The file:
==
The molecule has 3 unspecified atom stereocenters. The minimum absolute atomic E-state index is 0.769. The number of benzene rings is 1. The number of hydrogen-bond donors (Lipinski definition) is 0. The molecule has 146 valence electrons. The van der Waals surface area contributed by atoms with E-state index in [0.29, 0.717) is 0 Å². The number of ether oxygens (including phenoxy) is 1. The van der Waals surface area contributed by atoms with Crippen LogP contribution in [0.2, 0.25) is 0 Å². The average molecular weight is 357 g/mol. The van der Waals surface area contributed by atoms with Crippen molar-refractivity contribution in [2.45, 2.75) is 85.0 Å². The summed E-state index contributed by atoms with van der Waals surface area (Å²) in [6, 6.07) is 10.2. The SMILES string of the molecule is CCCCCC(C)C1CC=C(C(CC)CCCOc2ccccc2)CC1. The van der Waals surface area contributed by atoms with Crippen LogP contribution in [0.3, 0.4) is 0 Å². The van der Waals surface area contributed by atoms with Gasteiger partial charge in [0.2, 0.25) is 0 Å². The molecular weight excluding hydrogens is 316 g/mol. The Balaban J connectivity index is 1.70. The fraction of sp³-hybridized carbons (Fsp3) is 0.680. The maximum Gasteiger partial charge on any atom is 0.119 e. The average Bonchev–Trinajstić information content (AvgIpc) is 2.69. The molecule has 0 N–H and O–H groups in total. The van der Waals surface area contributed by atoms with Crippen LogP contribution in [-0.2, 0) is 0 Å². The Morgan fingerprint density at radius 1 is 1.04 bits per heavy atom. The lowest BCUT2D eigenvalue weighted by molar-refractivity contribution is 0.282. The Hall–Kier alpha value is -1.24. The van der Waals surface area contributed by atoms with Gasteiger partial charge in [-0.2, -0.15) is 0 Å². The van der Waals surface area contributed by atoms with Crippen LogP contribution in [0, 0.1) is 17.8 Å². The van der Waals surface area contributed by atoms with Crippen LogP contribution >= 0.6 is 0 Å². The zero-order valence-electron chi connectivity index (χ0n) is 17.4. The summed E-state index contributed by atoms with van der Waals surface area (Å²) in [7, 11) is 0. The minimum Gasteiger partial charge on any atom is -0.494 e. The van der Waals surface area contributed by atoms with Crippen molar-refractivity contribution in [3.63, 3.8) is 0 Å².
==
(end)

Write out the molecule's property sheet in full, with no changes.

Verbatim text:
The molecule has 3 unspecified atom stereocenters. The minimum absolute atomic E-state index is 0.769. The number of benzene rings is 1. The number of hydrogen-bond donors (Lipinski definition) is 0. The molecule has 146 valence electrons. The van der Waals surface area contributed by atoms with E-state index in [0.29, 0.717) is 0 Å². The number of ether oxygens (including phenoxy) is 1. The van der Waals surface area contributed by atoms with Crippen LogP contribution in [0.2, 0.25) is 0 Å². The average molecular weight is 357 g/mol. The van der Waals surface area contributed by atoms with Crippen molar-refractivity contribution in [2.45, 2.75) is 85.0 Å². The summed E-state index contributed by atoms with van der Waals surface area (Å²) in [6, 6.07) is 10.2. The SMILES string of the molecule is CCCCCC(C)C1CC=C(C(CC)CCCOc2ccccc2)CC1. The van der Waals surface area contributed by atoms with Crippen LogP contribution in [0.3, 0.4) is 0 Å². The van der Waals surface area contributed by atoms with Gasteiger partial charge in [0.2, 0.25) is 0 Å². The molecular weight excluding hydrogens is 316 g/mol. The Balaban J connectivity index is 1.70. The fraction of sp³-hybridized carbons (Fsp3) is 0.680. The maximum Gasteiger partial charge on any atom is 0.119 e. The average Bonchev–Trinajstić information content (AvgIpc) is 2.69. The molecule has 0 N–H and O–H groups in total. The van der Waals surface area contributed by atoms with Crippen LogP contribution in [-0.2, 0) is 0 Å². The Morgan fingerprint density at radius 1 is 1.04 bits per heavy atom. The lowest BCUT2D eigenvalue weighted by molar-refractivity contribution is 0.282. The Hall–Kier alpha value is -1.24. The van der Waals surface area contributed by atoms with Gasteiger partial charge in [-0.2, -0.15) is 0 Å². The van der Waals surface area contributed by atoms with Crippen LogP contribution in [0, 0.1) is 17.8 Å². The van der Waals surface area contributed by atoms with Crippen LogP contribution >= 0.6 is 0 Å². The zero-order valence-electron chi connectivity index (χ0n) is 17.4. The summed E-state index contributed by atoms with van der Waals surface area (Å²) in [7, 11) is 0. The minimum Gasteiger partial charge on any atom is -0.494 e. The van der Waals surface area contributed by atoms with Crippen molar-refractivity contribution in [3.63, 3.8) is 0 Å².